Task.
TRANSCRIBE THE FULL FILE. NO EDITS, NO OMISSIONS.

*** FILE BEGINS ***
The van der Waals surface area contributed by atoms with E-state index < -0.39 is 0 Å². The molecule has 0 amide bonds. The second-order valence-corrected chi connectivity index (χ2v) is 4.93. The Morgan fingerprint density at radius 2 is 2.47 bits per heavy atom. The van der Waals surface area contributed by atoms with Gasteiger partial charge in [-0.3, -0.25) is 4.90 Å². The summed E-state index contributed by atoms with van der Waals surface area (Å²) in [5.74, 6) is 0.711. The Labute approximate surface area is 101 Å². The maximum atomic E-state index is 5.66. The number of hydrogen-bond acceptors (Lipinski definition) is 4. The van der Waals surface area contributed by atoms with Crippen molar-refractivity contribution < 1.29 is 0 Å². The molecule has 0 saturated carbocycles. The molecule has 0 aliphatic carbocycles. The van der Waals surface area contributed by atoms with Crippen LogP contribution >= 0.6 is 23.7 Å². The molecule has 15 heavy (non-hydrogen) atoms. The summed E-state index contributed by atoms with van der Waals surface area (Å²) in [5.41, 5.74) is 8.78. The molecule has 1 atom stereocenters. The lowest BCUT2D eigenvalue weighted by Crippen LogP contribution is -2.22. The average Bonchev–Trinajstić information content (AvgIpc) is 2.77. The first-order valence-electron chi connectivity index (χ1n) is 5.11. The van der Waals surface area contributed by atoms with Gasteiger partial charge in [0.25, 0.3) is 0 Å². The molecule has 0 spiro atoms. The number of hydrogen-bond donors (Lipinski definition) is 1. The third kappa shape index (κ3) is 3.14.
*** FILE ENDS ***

The van der Waals surface area contributed by atoms with E-state index < -0.39 is 0 Å². The molecule has 0 amide bonds. The second-order valence-corrected chi connectivity index (χ2v) is 4.93. The Morgan fingerprint density at radius 2 is 2.47 bits per heavy atom. The van der Waals surface area contributed by atoms with Gasteiger partial charge in [-0.3, -0.25) is 4.90 Å². The summed E-state index contributed by atoms with van der Waals surface area (Å²) in [5.74, 6) is 0.711. The Labute approximate surface area is 101 Å². The maximum atomic E-state index is 5.66. The number of hydrogen-bond acceptors (Lipinski definition) is 4. The van der Waals surface area contributed by atoms with Crippen molar-refractivity contribution < 1.29 is 0 Å². The molecule has 0 saturated carbocycles. The molecule has 0 aliphatic carbocycles. The van der Waals surface area contributed by atoms with Crippen LogP contribution >= 0.6 is 23.7 Å². The molecule has 15 heavy (non-hydrogen) atoms. The summed E-state index contributed by atoms with van der Waals surface area (Å²) in [5.41, 5.74) is 8.78. The molecule has 1 atom stereocenters. The lowest BCUT2D eigenvalue weighted by Crippen LogP contribution is -2.22. The average Bonchev–Trinajstić information content (AvgIpc) is 2.77. The first-order valence-electron chi connectivity index (χ1n) is 5.11. The van der Waals surface area contributed by atoms with Gasteiger partial charge in [0.25, 0.3) is 0 Å². The molecule has 0 spiro atoms. The number of hydrogen-bond donors (Lipinski definition) is 1. The third kappa shape index (κ3) is 3.14.